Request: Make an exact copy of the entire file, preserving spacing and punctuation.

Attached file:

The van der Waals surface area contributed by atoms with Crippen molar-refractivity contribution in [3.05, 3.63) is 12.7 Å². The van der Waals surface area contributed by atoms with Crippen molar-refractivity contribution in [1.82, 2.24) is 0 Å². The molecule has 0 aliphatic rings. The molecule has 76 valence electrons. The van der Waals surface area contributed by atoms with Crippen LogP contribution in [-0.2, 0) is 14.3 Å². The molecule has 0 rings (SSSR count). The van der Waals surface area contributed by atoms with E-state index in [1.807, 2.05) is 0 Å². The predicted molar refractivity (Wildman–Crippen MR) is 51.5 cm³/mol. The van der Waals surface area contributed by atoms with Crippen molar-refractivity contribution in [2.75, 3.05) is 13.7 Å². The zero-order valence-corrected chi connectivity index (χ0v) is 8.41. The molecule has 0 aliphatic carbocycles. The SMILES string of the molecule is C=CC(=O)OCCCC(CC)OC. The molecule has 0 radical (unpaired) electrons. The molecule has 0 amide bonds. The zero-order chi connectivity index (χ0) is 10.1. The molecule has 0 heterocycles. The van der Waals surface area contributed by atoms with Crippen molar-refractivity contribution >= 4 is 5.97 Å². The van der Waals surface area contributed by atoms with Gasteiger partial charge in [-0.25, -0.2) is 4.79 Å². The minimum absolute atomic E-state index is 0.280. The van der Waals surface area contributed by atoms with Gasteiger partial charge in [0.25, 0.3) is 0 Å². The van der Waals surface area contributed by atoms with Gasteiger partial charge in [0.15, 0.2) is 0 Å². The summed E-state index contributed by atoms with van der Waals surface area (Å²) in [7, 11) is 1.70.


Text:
The van der Waals surface area contributed by atoms with Crippen molar-refractivity contribution in [3.05, 3.63) is 12.7 Å². The van der Waals surface area contributed by atoms with Crippen molar-refractivity contribution in [1.82, 2.24) is 0 Å². The molecule has 0 aliphatic rings. The molecule has 76 valence electrons. The van der Waals surface area contributed by atoms with Crippen LogP contribution in [-0.2, 0) is 14.3 Å². The molecule has 0 rings (SSSR count). The van der Waals surface area contributed by atoms with E-state index in [1.807, 2.05) is 0 Å². The predicted molar refractivity (Wildman–Crippen MR) is 51.5 cm³/mol. The van der Waals surface area contributed by atoms with Crippen molar-refractivity contribution in [2.75, 3.05) is 13.7 Å². The zero-order valence-corrected chi connectivity index (χ0v) is 8.41. The molecule has 0 aliphatic carbocycles. The SMILES string of the molecule is C=CC(=O)OCCCC(CC)OC. The molecule has 0 radical (unpaired) electrons. The molecule has 0 amide bonds. The zero-order chi connectivity index (χ0) is 10.1. The molecule has 0 heterocycles. The van der Waals surface area contributed by atoms with Crippen molar-refractivity contribution >= 4 is 5.97 Å². The van der Waals surface area contributed by atoms with Gasteiger partial charge in [-0.25, -0.2) is 4.79 Å². The minimum absolute atomic E-state index is 0.280. The van der Waals surface area contributed by atoms with Gasteiger partial charge in [0.25, 0.3) is 0 Å². The van der Waals surface area contributed by atoms with Gasteiger partial charge in [0.15, 0.2) is 0 Å². The summed E-state index contributed by atoms with van der Waals surface area (Å²) in [7, 11) is 1.70.